To do this, the auditor must define their role and determine how best to meet client needs and satisfy the expectations placed upon them. This is not an easy task. Although published guidance provides direction on fraud detection and deterrence, the overall responsibilities are obfuscated by the lack of clear requirements for specific techniques to accomplish this task. Auditors who employ forensic type procedures to uncover fraud red flags during the audit have a much greater chance of providing reasonable assurance that material fraud does not exist compared to those who simply tick and tie their way through the audit. For instance, an auditor who brainstorms the risk for fraud and/or employs horizontal and vertical analyses to identify unusual patterns of financial activity is better positioned to identify fraud than someone who follows a strict program or checklist approach. However, an auditor who uncovers unusual events or patterns of suspicious activities and elects to ignore these findings or deems them as immaterial, may fail to meet expectations and, more than likely, transfer legal liability to their firm if the audit failed to uncover a material fraud.

This was proven most recently in Overton versus Todman & Company, CPAs. The US Second Circuit of Appeals states that an auditor violates its “duty to correct” and becomes primarily liable under SEC Rule 10b-5 “when it:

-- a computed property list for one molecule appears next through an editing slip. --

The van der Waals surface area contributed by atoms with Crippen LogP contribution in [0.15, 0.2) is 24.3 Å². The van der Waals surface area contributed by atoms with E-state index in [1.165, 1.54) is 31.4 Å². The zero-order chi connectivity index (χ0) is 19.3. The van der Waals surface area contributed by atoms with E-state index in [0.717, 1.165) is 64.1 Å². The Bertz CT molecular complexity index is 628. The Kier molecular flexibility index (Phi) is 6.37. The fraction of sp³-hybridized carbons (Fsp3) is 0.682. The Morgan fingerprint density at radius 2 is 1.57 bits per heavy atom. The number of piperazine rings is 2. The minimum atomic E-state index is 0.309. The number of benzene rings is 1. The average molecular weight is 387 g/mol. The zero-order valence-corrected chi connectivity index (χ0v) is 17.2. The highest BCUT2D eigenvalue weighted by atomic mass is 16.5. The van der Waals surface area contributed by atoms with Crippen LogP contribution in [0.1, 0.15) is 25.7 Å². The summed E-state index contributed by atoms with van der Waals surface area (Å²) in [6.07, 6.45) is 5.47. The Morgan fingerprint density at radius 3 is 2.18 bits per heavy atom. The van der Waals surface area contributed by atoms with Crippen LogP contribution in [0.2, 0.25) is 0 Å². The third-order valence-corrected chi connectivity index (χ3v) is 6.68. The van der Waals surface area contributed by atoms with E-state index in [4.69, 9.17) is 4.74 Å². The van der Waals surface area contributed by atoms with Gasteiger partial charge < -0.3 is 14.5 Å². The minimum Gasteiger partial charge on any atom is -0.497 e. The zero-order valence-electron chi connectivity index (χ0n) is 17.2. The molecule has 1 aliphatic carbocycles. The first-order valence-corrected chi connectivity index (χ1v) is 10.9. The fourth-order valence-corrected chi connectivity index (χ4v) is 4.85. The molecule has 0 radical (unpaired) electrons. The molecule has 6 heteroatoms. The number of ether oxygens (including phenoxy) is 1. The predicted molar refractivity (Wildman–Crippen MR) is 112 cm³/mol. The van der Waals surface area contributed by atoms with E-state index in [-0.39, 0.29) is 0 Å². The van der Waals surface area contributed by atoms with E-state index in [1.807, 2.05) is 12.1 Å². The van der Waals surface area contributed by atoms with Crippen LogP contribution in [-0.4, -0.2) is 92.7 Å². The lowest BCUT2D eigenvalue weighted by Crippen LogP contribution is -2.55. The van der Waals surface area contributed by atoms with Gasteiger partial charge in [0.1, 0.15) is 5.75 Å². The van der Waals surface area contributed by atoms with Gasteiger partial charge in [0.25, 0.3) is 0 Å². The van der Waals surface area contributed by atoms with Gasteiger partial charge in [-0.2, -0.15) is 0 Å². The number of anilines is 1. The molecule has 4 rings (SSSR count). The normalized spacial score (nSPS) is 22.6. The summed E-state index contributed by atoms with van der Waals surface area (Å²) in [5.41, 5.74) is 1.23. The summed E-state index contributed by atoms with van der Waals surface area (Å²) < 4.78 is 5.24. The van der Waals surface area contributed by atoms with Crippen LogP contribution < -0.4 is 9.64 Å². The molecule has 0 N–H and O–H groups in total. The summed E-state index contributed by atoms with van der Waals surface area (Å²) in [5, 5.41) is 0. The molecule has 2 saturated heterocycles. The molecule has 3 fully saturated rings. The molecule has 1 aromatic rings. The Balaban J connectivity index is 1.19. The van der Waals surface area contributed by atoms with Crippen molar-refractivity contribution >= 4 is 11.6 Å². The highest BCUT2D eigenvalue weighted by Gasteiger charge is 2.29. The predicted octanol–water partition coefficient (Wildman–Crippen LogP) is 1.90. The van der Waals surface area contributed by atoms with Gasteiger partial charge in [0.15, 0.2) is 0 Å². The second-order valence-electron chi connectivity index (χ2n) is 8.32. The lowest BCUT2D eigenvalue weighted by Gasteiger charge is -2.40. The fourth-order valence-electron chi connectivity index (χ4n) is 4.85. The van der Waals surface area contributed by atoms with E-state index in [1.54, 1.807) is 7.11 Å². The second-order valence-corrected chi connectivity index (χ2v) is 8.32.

1. makes a statement in its certified opinion that is false or misleading when made;
  2. subsequently learns or was reckless in not learning that the earlier statement was false or misleading;
  3. knows or should know that potential investors are relying on the opinion and financial statements; yet
  4. fails to take reasonable steps to correct or withdraw its opinion and/or the financial statements; and
  5. all the other requirements for liability are satisfied.”

So are we watchdogs or bloodhounds? Guardians and protectors or relentless pursuers? Watchdogs keep watch and protect against waste and abuse. They remain aware of their surroundings, act upon suspicious behavior or activity and may defer to the bloodhound when a relentless pursuit is necessary. Bloodhounds fixate on the scent of the animal and follow the trail through water, rain, sleet and snow until they detect the animal or collapse of fatigue. Obviously, this approach will result in additional fees, added time and client relationship management issues as they may often perceive our efforts as unnecessary, intrusive, and expensive. Judging by our definitions above, it would appear that auditors fall more into the role of a watchdog who possesses the ability to determine when a bloodhound is needed. After all, you wouldn’t want a German Shepard following the scent of the rabbit nor would you want a hunting beagle guarding the inventory.

Mike began his next assignment and within a few days found payments made to a new vendor with a PO Box address. Mike dug deeper and discovered the vendor was owned by a company employee and recently added to the vendor master file. Upon further investigation, Mike uncovered over $2,000,000 in payments made to the vendor within the past 10 months. He later determined that all payments were made for consulting services never rendered by the vendor. The company employee created a ghost vendor scheme to defraud his employer. Mike was congratulated this time for uncovering a massive fraud. His efforts led to the prosecution of the employee and recovery of almost 50% of the estimated loss. Mike worked well as a watchdog at the beginning of the audit but soon turned into a trained bloodhound when he scented the red flags of fraud. So are you a watchdog or bloodhound? Hopefully you have some of the qualities of both breeds in you!